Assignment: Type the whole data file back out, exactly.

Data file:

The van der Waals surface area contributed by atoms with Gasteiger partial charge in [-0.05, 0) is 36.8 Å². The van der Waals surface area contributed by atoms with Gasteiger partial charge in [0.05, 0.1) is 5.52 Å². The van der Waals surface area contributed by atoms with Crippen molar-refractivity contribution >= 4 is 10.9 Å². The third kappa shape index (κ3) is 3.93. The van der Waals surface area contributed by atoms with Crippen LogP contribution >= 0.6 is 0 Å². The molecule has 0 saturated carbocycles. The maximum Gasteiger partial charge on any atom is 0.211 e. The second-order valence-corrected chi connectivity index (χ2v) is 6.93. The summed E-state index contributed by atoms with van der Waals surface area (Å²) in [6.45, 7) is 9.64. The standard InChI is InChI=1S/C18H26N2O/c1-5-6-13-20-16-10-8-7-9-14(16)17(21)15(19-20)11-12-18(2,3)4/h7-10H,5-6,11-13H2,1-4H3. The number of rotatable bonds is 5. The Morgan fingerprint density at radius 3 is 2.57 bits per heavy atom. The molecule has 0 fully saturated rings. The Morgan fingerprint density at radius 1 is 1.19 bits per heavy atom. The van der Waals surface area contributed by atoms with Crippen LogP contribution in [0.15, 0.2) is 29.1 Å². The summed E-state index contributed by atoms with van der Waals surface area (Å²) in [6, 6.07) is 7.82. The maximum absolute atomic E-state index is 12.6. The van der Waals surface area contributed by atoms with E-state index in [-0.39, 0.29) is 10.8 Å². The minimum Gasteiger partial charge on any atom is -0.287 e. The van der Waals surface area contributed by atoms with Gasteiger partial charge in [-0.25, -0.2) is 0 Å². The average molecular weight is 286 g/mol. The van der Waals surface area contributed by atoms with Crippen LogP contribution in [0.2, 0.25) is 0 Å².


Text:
The van der Waals surface area contributed by atoms with Gasteiger partial charge in [-0.05, 0) is 36.8 Å². The van der Waals surface area contributed by atoms with Gasteiger partial charge in [0.05, 0.1) is 5.52 Å². The van der Waals surface area contributed by atoms with Crippen molar-refractivity contribution >= 4 is 10.9 Å². The third kappa shape index (κ3) is 3.93. The van der Waals surface area contributed by atoms with Crippen LogP contribution >= 0.6 is 0 Å². The molecule has 0 saturated carbocycles. The maximum Gasteiger partial charge on any atom is 0.211 e. The second-order valence-corrected chi connectivity index (χ2v) is 6.93. The summed E-state index contributed by atoms with van der Waals surface area (Å²) in [6.45, 7) is 9.64. The standard InChI is InChI=1S/C18H26N2O/c1-5-6-13-20-16-10-8-7-9-14(16)17(21)15(19-20)11-12-18(2,3)4/h7-10H,5-6,11-13H2,1-4H3. The number of rotatable bonds is 5. The Morgan fingerprint density at radius 3 is 2.57 bits per heavy atom. The molecule has 0 fully saturated rings. The Morgan fingerprint density at radius 1 is 1.19 bits per heavy atom. The van der Waals surface area contributed by atoms with Crippen LogP contribution in [0.15, 0.2) is 29.1 Å². The summed E-state index contributed by atoms with van der Waals surface area (Å²) in [6, 6.07) is 7.82. The maximum absolute atomic E-state index is 12.6. The van der Waals surface area contributed by atoms with E-state index in [-0.39, 0.29) is 10.8 Å². The minimum Gasteiger partial charge on any atom is -0.287 e. The van der Waals surface area contributed by atoms with Gasteiger partial charge in [-0.25, -0.2) is 0 Å². The average molecular weight is 286 g/mol. The van der Waals surface area contributed by atoms with Crippen LogP contribution in [0.2, 0.25) is 0 Å².